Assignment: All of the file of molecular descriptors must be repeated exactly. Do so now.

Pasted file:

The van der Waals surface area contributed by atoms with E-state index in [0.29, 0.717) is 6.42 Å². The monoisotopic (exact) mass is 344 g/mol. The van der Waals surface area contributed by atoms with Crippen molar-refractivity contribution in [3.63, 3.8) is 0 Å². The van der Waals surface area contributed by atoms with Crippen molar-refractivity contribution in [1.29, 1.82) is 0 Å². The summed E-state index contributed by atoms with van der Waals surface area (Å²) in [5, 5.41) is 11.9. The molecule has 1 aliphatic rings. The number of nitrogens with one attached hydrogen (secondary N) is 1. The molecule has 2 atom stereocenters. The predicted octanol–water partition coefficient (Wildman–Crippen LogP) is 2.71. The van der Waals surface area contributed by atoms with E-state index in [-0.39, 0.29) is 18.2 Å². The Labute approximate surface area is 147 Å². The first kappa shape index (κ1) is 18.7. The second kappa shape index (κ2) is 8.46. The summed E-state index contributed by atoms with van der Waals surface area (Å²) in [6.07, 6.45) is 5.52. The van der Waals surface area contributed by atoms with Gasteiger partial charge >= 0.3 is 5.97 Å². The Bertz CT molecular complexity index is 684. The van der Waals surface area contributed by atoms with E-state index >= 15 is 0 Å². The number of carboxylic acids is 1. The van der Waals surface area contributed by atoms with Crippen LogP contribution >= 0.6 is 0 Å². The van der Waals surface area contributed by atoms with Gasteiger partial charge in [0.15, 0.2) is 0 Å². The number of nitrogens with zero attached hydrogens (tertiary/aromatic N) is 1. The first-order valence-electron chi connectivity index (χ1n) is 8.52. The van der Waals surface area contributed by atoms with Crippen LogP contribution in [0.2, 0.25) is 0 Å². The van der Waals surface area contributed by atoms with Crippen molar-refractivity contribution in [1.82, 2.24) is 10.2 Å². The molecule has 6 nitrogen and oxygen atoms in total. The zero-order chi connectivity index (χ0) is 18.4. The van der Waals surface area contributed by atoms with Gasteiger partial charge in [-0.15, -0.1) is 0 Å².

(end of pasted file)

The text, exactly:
The van der Waals surface area contributed by atoms with E-state index in [0.29, 0.717) is 6.42 Å². The monoisotopic (exact) mass is 344 g/mol. The van der Waals surface area contributed by atoms with Crippen molar-refractivity contribution in [3.63, 3.8) is 0 Å². The van der Waals surface area contributed by atoms with Crippen molar-refractivity contribution in [1.29, 1.82) is 0 Å². The summed E-state index contributed by atoms with van der Waals surface area (Å²) in [5, 5.41) is 11.9. The molecule has 1 aliphatic rings. The number of nitrogens with one attached hydrogen (secondary N) is 1. The molecule has 2 atom stereocenters. The predicted octanol–water partition coefficient (Wildman–Crippen LogP) is 2.71. The van der Waals surface area contributed by atoms with E-state index in [-0.39, 0.29) is 18.2 Å². The Labute approximate surface area is 147 Å². The first kappa shape index (κ1) is 18.7. The second kappa shape index (κ2) is 8.46. The summed E-state index contributed by atoms with van der Waals surface area (Å²) in [6.07, 6.45) is 5.52. The van der Waals surface area contributed by atoms with Gasteiger partial charge >= 0.3 is 5.97 Å². The Bertz CT molecular complexity index is 684. The van der Waals surface area contributed by atoms with E-state index >= 15 is 0 Å². The number of carboxylic acids is 1. The van der Waals surface area contributed by atoms with Crippen LogP contribution >= 0.6 is 0 Å². The van der Waals surface area contributed by atoms with Gasteiger partial charge in [0.15, 0.2) is 0 Å². The number of nitrogens with zero attached hydrogens (tertiary/aromatic N) is 1. The first-order valence-electron chi connectivity index (χ1n) is 8.52. The van der Waals surface area contributed by atoms with Crippen LogP contribution in [0.2, 0.25) is 0 Å². The van der Waals surface area contributed by atoms with Crippen molar-refractivity contribution in [1.82, 2.24) is 10.2 Å². The molecule has 6 nitrogen and oxygen atoms in total. The zero-order chi connectivity index (χ0) is 18.4. The van der Waals surface area contributed by atoms with Gasteiger partial charge in [-0.15, -0.1) is 0 Å².